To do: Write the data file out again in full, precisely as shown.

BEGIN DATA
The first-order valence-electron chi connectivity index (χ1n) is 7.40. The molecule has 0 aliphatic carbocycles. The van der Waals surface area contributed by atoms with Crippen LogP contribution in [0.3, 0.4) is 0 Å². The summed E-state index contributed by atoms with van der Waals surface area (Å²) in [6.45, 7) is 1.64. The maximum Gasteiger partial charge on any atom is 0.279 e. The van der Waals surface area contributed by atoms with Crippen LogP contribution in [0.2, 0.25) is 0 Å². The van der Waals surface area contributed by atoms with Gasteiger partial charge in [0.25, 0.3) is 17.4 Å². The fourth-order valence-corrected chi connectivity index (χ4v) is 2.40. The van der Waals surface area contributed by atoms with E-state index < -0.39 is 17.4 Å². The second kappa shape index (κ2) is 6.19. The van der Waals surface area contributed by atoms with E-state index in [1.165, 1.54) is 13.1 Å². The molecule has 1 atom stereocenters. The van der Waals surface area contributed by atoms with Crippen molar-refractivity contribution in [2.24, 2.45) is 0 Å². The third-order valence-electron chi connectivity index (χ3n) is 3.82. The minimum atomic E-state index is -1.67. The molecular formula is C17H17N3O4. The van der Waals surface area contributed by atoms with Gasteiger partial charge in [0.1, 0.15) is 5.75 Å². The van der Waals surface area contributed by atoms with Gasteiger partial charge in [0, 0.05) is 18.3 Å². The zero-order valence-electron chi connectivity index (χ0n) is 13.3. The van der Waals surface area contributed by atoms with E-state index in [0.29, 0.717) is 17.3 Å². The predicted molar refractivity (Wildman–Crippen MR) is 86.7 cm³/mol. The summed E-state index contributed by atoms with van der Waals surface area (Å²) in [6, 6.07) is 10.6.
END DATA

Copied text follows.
The first-order valence-electron chi connectivity index (χ1n) is 7.40. The molecule has 0 aliphatic carbocycles. The van der Waals surface area contributed by atoms with Crippen LogP contribution in [0.3, 0.4) is 0 Å². The summed E-state index contributed by atoms with van der Waals surface area (Å²) in [6.45, 7) is 1.64. The maximum Gasteiger partial charge on any atom is 0.279 e. The van der Waals surface area contributed by atoms with Crippen LogP contribution in [0.2, 0.25) is 0 Å². The van der Waals surface area contributed by atoms with Gasteiger partial charge in [0.25, 0.3) is 17.4 Å². The fourth-order valence-corrected chi connectivity index (χ4v) is 2.40. The van der Waals surface area contributed by atoms with E-state index < -0.39 is 17.4 Å². The second kappa shape index (κ2) is 6.19. The van der Waals surface area contributed by atoms with E-state index in [1.165, 1.54) is 13.1 Å². The molecule has 1 atom stereocenters. The van der Waals surface area contributed by atoms with Crippen molar-refractivity contribution in [2.24, 2.45) is 0 Å². The third-order valence-electron chi connectivity index (χ3n) is 3.82. The minimum atomic E-state index is -1.67. The molecular formula is C17H17N3O4. The van der Waals surface area contributed by atoms with Gasteiger partial charge in [0.1, 0.15) is 5.75 Å². The van der Waals surface area contributed by atoms with Gasteiger partial charge in [0, 0.05) is 18.3 Å². The zero-order valence-electron chi connectivity index (χ0n) is 13.3. The van der Waals surface area contributed by atoms with E-state index in [0.29, 0.717) is 17.3 Å². The predicted molar refractivity (Wildman–Crippen MR) is 86.7 cm³/mol. The summed E-state index contributed by atoms with van der Waals surface area (Å²) in [6, 6.07) is 10.6.